Yes, for the first application that I would write, I may need to write components that already exists for ASP.Net, but web components are usually simple. And when they are not simple, they are specialized. One of the reasons that ASP.Net components can be complex is that they try to be both simple and extensible and the same time, and sometimes it just breaks. They are either simple or extensible. Sometimes they are neither. For the second application (or after a couple of weeks have passed with the first one)? I already have those components. I can write the HTML to display just about anything you can imagine. And from there it's a simple matter to create a reusable MonoRail component.
To wrap things up, I think that it's pretty obvious where my stance is. The time that is saved using ASP.Net productivity features isn't higher than when using MonoRail. In fact, I would argue that it's the other way around. Certainly such problems as I've run into** recently caused me to lose time rather than gain it. You've to realize that I signed today and wished to be programming in VBScript using ASP 3.0, because at least then there was nothing much between me and what was happening. This is how frustrated I've became.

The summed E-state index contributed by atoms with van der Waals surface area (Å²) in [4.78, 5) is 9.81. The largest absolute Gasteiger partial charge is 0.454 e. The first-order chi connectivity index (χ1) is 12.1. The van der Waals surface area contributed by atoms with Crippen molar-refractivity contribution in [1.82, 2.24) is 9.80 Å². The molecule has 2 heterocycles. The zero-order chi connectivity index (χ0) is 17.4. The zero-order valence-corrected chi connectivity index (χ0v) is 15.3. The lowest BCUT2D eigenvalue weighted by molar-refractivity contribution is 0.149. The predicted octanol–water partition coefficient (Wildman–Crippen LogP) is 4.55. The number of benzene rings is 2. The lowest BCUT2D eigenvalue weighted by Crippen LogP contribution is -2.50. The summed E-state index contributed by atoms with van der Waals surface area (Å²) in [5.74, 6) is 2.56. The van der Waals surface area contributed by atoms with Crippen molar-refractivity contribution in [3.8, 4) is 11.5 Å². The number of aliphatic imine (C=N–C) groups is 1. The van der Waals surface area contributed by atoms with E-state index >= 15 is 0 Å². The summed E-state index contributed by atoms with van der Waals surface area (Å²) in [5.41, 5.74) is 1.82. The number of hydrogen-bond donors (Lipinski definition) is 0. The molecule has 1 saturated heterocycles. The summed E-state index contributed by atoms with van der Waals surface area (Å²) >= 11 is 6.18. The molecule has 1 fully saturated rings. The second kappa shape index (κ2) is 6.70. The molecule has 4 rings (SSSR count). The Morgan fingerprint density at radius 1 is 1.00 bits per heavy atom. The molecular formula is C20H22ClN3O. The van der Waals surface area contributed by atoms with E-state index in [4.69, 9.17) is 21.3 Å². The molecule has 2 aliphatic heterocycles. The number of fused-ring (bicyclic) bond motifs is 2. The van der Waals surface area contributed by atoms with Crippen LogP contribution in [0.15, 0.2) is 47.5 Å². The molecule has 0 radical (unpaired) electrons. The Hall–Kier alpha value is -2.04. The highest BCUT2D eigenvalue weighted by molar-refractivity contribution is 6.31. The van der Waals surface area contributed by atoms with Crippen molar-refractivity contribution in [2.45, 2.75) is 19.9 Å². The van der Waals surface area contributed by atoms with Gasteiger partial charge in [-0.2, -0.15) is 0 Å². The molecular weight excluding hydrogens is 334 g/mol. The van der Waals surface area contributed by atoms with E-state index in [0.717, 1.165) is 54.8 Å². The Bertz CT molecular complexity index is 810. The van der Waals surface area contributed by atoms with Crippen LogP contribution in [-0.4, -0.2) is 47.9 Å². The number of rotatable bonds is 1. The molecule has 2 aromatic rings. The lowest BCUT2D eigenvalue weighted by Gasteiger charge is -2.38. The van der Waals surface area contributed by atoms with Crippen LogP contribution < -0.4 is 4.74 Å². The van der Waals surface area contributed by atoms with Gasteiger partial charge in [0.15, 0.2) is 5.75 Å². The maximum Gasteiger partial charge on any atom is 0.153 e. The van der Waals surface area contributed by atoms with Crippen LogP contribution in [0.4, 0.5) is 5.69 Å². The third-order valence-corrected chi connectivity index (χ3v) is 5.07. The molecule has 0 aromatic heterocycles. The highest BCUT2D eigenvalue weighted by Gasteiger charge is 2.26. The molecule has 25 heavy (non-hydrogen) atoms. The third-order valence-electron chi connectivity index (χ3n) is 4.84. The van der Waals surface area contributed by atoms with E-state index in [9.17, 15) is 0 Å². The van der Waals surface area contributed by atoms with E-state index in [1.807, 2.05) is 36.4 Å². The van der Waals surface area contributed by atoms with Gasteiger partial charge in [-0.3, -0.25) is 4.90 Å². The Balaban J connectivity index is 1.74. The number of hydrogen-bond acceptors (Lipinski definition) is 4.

One thing that I liked in both MonoRail and ASP.Net is the level of support that I can get. In MonoRail I can talk to the people who wrote the code that is giving me trouble. In ASP.Net, I can (usually) do the same***.
Note: I purposefully left Ajax out of the picture, I'm not using Ajax in my current project, so I don't want to talk about things that I don't know.
*I'm pretty sure that this is a point in favor of MonoRail, but that is just in the case of Infragistics.
**Yes, I realize that at least in part it comes from not being completely knowledgable about ASP.Net 2.0.
***And Microsoft has been very helpful. I expect to get a response from them in the morning, probably a three line answer that explains what is wrong and how to fix it****.
**** I also expect to feel like an idiot in the morning. ("Oh, so that was what was causing it?)
I knew that I would appear somehwere in Eric's post about Super Programmers & Villians. I'm the zealot, take a look at my code, it has so many design patterns I can't really count them all. And just wait until you'll see what I'm doing with generics, anonymous methods and iterators in C# 2.0.
*Evil Laugher fading into the distance...
It finally caught on to my site. I'm now investigating the options and the reports it generate.